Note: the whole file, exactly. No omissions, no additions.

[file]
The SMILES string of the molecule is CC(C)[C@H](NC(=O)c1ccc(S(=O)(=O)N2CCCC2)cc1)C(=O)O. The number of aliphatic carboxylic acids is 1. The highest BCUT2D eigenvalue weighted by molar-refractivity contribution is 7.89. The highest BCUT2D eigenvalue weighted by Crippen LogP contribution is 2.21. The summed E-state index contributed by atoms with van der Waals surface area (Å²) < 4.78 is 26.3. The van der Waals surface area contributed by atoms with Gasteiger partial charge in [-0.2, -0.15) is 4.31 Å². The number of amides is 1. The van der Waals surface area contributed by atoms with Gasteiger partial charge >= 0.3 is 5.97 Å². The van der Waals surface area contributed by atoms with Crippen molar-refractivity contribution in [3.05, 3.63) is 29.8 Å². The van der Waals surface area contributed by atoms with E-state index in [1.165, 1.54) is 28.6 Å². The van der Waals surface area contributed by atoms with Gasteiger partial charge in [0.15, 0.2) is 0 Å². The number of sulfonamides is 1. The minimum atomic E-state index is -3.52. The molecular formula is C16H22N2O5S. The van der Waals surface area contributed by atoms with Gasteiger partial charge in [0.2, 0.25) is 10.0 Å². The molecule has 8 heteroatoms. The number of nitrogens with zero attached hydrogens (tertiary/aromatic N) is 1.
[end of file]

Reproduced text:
The SMILES string of the molecule is CC(C)[C@H](NC(=O)c1ccc(S(=O)(=O)N2CCCC2)cc1)C(=O)O. The number of aliphatic carboxylic acids is 1. The highest BCUT2D eigenvalue weighted by molar-refractivity contribution is 7.89. The highest BCUT2D eigenvalue weighted by Crippen LogP contribution is 2.21. The summed E-state index contributed by atoms with van der Waals surface area (Å²) < 4.78 is 26.3. The van der Waals surface area contributed by atoms with Gasteiger partial charge in [-0.2, -0.15) is 4.31 Å². The number of amides is 1. The van der Waals surface area contributed by atoms with Gasteiger partial charge >= 0.3 is 5.97 Å². The van der Waals surface area contributed by atoms with Crippen molar-refractivity contribution in [3.05, 3.63) is 29.8 Å². The van der Waals surface area contributed by atoms with E-state index in [1.165, 1.54) is 28.6 Å². The van der Waals surface area contributed by atoms with Gasteiger partial charge in [0.15, 0.2) is 0 Å². The number of sulfonamides is 1. The minimum atomic E-state index is -3.52. The molecular formula is C16H22N2O5S. The van der Waals surface area contributed by atoms with Gasteiger partial charge in [0.2, 0.25) is 10.0 Å². The molecule has 8 heteroatoms. The number of nitrogens with zero attached hydrogens (tertiary/aromatic N) is 1.